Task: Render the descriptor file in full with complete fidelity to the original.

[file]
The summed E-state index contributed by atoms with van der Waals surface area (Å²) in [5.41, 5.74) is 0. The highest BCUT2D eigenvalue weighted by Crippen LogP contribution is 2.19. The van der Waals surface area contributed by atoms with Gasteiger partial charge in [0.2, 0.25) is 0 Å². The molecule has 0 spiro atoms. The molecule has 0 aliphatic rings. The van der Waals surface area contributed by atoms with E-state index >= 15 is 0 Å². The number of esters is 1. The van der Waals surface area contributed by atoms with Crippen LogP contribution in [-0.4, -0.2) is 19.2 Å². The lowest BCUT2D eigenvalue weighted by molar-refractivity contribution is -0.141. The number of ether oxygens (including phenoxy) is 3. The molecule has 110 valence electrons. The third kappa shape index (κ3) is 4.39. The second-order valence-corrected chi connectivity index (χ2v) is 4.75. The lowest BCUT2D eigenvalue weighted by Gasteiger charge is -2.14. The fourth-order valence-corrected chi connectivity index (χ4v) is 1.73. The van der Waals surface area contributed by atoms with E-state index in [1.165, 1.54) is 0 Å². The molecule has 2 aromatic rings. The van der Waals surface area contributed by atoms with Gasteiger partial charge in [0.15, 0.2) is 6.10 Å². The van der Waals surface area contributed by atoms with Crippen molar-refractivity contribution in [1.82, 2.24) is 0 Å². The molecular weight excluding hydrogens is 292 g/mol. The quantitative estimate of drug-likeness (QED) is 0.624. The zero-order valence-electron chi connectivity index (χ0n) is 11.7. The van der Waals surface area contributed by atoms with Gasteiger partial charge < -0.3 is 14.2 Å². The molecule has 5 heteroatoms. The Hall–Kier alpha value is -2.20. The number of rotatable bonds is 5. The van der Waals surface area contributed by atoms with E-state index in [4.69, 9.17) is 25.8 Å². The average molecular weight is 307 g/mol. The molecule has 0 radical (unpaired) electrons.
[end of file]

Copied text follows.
The summed E-state index contributed by atoms with van der Waals surface area (Å²) in [5.41, 5.74) is 0. The highest BCUT2D eigenvalue weighted by Crippen LogP contribution is 2.19. The van der Waals surface area contributed by atoms with Gasteiger partial charge in [0.2, 0.25) is 0 Å². The molecule has 0 spiro atoms. The molecule has 0 aliphatic rings. The van der Waals surface area contributed by atoms with E-state index >= 15 is 0 Å². The number of esters is 1. The van der Waals surface area contributed by atoms with Crippen LogP contribution in [-0.4, -0.2) is 19.2 Å². The lowest BCUT2D eigenvalue weighted by molar-refractivity contribution is -0.141. The number of ether oxygens (including phenoxy) is 3. The molecule has 110 valence electrons. The third kappa shape index (κ3) is 4.39. The second-order valence-corrected chi connectivity index (χ2v) is 4.75. The lowest BCUT2D eigenvalue weighted by Gasteiger charge is -2.14. The fourth-order valence-corrected chi connectivity index (χ4v) is 1.73. The van der Waals surface area contributed by atoms with E-state index in [1.165, 1.54) is 0 Å². The molecule has 2 aromatic rings. The van der Waals surface area contributed by atoms with Gasteiger partial charge in [0.15, 0.2) is 6.10 Å². The van der Waals surface area contributed by atoms with Crippen molar-refractivity contribution in [1.82, 2.24) is 0 Å². The molecular weight excluding hydrogens is 292 g/mol. The quantitative estimate of drug-likeness (QED) is 0.624. The zero-order valence-electron chi connectivity index (χ0n) is 11.7. The van der Waals surface area contributed by atoms with Gasteiger partial charge < -0.3 is 14.2 Å². The molecule has 5 heteroatoms. The Hall–Kier alpha value is -2.20. The number of rotatable bonds is 5. The van der Waals surface area contributed by atoms with E-state index in [4.69, 9.17) is 25.8 Å². The average molecular weight is 307 g/mol. The molecule has 0 radical (unpaired) electrons.